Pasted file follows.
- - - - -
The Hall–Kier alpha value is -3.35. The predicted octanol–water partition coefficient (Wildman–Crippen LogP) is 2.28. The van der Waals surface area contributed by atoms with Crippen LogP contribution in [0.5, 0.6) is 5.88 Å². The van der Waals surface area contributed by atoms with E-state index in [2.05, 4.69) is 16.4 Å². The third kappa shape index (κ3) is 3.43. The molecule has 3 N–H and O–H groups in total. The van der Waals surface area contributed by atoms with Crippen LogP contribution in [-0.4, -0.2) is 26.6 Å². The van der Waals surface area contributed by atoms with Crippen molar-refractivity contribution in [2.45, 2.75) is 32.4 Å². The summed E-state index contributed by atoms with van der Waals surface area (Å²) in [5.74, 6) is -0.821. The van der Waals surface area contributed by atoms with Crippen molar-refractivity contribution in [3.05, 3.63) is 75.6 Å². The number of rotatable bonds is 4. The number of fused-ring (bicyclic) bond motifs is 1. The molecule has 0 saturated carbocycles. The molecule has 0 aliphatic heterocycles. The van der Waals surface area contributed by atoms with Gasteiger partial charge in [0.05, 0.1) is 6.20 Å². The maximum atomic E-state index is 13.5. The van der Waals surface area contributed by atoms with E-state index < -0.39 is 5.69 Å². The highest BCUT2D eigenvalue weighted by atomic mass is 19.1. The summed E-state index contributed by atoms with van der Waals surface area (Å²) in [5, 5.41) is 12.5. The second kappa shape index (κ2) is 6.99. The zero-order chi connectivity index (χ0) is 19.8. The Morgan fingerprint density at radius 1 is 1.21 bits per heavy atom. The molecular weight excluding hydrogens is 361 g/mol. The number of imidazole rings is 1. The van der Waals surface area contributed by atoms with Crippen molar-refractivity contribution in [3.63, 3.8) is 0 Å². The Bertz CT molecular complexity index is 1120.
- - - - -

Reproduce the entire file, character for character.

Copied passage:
The Hall–Kier alpha value is -3.35. The predicted octanol–water partition coefficient (Wildman–Crippen LogP) is 2.28. The van der Waals surface area contributed by atoms with Crippen LogP contribution in [0.5, 0.6) is 5.88 Å². The van der Waals surface area contributed by atoms with E-state index in [2.05, 4.69) is 16.4 Å². The third kappa shape index (κ3) is 3.43. The molecule has 3 N–H and O–H groups in total. The van der Waals surface area contributed by atoms with Crippen LogP contribution in [-0.4, -0.2) is 26.6 Å². The van der Waals surface area contributed by atoms with Crippen molar-refractivity contribution in [2.45, 2.75) is 32.4 Å². The summed E-state index contributed by atoms with van der Waals surface area (Å²) in [5.74, 6) is -0.821. The van der Waals surface area contributed by atoms with Crippen molar-refractivity contribution in [3.05, 3.63) is 75.6 Å². The number of rotatable bonds is 4. The number of fused-ring (bicyclic) bond motifs is 1. The molecule has 0 saturated carbocycles. The molecule has 0 aliphatic heterocycles. The van der Waals surface area contributed by atoms with Gasteiger partial charge in [0.05, 0.1) is 6.20 Å². The maximum atomic E-state index is 13.5. The van der Waals surface area contributed by atoms with E-state index < -0.39 is 5.69 Å². The highest BCUT2D eigenvalue weighted by atomic mass is 19.1. The summed E-state index contributed by atoms with van der Waals surface area (Å²) in [5, 5.41) is 12.5. The second kappa shape index (κ2) is 6.99. The zero-order chi connectivity index (χ0) is 19.8. The Morgan fingerprint density at radius 1 is 1.21 bits per heavy atom. The molecular weight excluding hydrogens is 361 g/mol. The number of imidazole rings is 1. The van der Waals surface area contributed by atoms with Crippen molar-refractivity contribution in [3.63, 3.8) is 0 Å². The Bertz CT molecular complexity index is 1120.